Canada: Can An Employer Unilaterally Change Its Pension Plan From A Defined Benefit Plan To A Defined Contribution Plan In The Unionized Context?

Last Updated: January 20 2014
Article by Asha Rampersad

In recent years, most employers who have Defined Benefit pension plans ("DB" plans) are looking for ways to contain rising costs associated with the DB plan and to maintain a level of predictability with respect to contributions made to the plan.  In order to achieve this, employers are increasingly switching to Defined Contribution pension plans ("DC" plan) in an effort to achieve more predictable funding costs.  However, a unilateral change from a DB plan to a DC plan made by an employer is not without risk in the unionized setting.

In virtually all pension plan documents, a clause exists which gives the employer the unilateral right to amend, modify or make changes to the pension plan, provided that the change does not result in a reduction of accrued benefits to plan members.  Often times, employers in a unionized setting mistakenly believe that this gives them the "green light" to go ahead and make revisions to the plan, without union involvement, negotiation or consultation.  While there is arbitral jurisprudence to support the position that in some cases, an employer will be entitled to unilaterally amend plans from a DB to a DC plan without union consent, case law confirms that before an employer makes such changes, the language of the pension plan document must be reconciled with collective agreement language. 

The case of St. Mary's Cement v. United Steelworkers, Local 9235 (Pension Plan Grievance), [2010] O.L.A.A. No. 152 ("St. Mary's") is a good example that highlights the issues entailed when an employer seeks to unilaterally switch its DB plan to a DC plan, without union consent.  In this case, the Company froze the defined benefit portion of its employee's DB pension plan and introduced a DC plan that would take effect a couple of months later.  Notice was given to the Union and employees of the change a couple of months before it was to take effect.

The Union objected to the changes proposed on the basis of language contained in the collective agreement which stipulated that the Pension plan formed part of the collective agreement.  It further maintained that the inclusion of this language prohibited the Company from adopting unilateral changes to the plan because the pension plan was incorporated into the collective agreement and effectively secured the "defined benefit promise".  The Company, on the other hand, agreed that the Pension plan was incorporated into the agreement, but maintained that it had the unilateral right to amend or modify the plan, as provided for in the pension plan.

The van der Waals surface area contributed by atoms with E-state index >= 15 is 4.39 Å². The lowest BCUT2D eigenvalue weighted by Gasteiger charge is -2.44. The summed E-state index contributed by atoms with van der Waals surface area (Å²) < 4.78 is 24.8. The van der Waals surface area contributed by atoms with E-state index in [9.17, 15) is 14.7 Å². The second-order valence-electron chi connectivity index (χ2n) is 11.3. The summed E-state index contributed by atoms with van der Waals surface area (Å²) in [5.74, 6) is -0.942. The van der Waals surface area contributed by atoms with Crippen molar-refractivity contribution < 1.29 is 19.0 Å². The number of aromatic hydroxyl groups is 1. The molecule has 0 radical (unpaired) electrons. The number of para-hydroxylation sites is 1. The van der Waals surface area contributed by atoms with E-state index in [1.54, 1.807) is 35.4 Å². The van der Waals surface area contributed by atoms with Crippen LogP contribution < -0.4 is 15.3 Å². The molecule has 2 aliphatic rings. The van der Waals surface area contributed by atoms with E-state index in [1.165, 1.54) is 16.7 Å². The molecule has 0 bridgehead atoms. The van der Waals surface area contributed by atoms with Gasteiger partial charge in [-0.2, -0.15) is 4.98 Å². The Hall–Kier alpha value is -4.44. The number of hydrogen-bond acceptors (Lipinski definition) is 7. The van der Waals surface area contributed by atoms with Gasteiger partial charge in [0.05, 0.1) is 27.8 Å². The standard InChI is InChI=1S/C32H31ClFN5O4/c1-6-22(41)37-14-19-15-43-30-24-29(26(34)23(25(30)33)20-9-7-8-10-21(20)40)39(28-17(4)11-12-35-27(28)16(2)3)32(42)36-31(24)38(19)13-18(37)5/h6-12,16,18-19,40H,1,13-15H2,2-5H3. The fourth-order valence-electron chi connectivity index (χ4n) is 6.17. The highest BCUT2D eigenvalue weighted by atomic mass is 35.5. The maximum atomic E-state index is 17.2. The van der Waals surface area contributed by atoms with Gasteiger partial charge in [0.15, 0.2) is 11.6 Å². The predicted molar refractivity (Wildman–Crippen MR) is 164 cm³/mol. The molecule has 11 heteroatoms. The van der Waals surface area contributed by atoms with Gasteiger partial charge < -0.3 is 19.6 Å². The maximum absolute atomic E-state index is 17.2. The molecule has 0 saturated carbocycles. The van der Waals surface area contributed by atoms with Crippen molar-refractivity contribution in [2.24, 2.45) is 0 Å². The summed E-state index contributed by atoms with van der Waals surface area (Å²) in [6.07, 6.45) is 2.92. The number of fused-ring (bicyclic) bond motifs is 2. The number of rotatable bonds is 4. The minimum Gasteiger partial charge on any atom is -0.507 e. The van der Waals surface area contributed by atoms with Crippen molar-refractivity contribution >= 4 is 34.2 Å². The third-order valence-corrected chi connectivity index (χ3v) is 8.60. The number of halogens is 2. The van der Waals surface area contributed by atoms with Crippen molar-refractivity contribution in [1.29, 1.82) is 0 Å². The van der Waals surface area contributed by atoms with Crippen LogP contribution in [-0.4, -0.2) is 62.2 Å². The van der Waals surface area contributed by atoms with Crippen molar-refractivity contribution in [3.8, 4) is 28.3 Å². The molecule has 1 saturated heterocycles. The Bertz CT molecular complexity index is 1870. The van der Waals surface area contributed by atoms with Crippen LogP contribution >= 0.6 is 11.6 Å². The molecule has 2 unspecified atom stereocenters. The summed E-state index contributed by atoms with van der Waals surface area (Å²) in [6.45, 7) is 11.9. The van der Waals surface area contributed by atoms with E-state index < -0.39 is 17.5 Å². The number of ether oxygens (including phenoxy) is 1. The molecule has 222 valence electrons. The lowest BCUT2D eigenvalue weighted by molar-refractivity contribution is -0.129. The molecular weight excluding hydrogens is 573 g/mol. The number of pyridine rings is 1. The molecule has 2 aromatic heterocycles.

In reviewing the arguments put forth by the parties, Arbitrator Hunter agreed with the Company and found that there was no express provision in the collective agreement that conflicted with the pension plan text giving the employer the unilateral right to amend.  Not only was there no conflicting language, there was language in the collective agreement which expressly stated that "the Company intends to maintain the Plan indefinitely, but reserves the right to amend the Plan or discontinue the plan either in whole or in part at any time".    In the arbitrator's view, if it were to find in favour of the Union, it would effectively have to "read out" this language from the collective agreement.  On this basis, the Company was able to unilaterally amend the DB plan to a DC plan.

Although this case is favourable to employers, a word of caution is warranted.  The result in this case is limited to the specific facts presented to the arbitrator, and turned on the specific language of the collective agreement.  It is clear from a review of the case that the collective agreement language specifically permitted the employer to amend the plan.  This may not be the case in the context of other collective agreements.

Before deciding to make any unilateral changes to a pension plan in the unionized context, employers should carefully assess the language of the collective agreement, pension plan text, and consult with its actuaries to determine whether any change to the pension plan will result in a reduction of accrued benefits to plan members.  Given the complexity of pension language contained in many collective agreements and pension plan documents, it is also advisable to seek legal advice before an employer unilaterally makes any changes to its pension plan.  In this regard, the lawyers at CCPartners can assist employers in navigating through this complex area of the law.    

For further details regarding the new legislation, please refer to CCP's November 14, 2013 blog.

The content of this article is intended to provide a general guide to the subject matter. Specialist advice should be sought about your specific circumstances.

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Asha Rampersad
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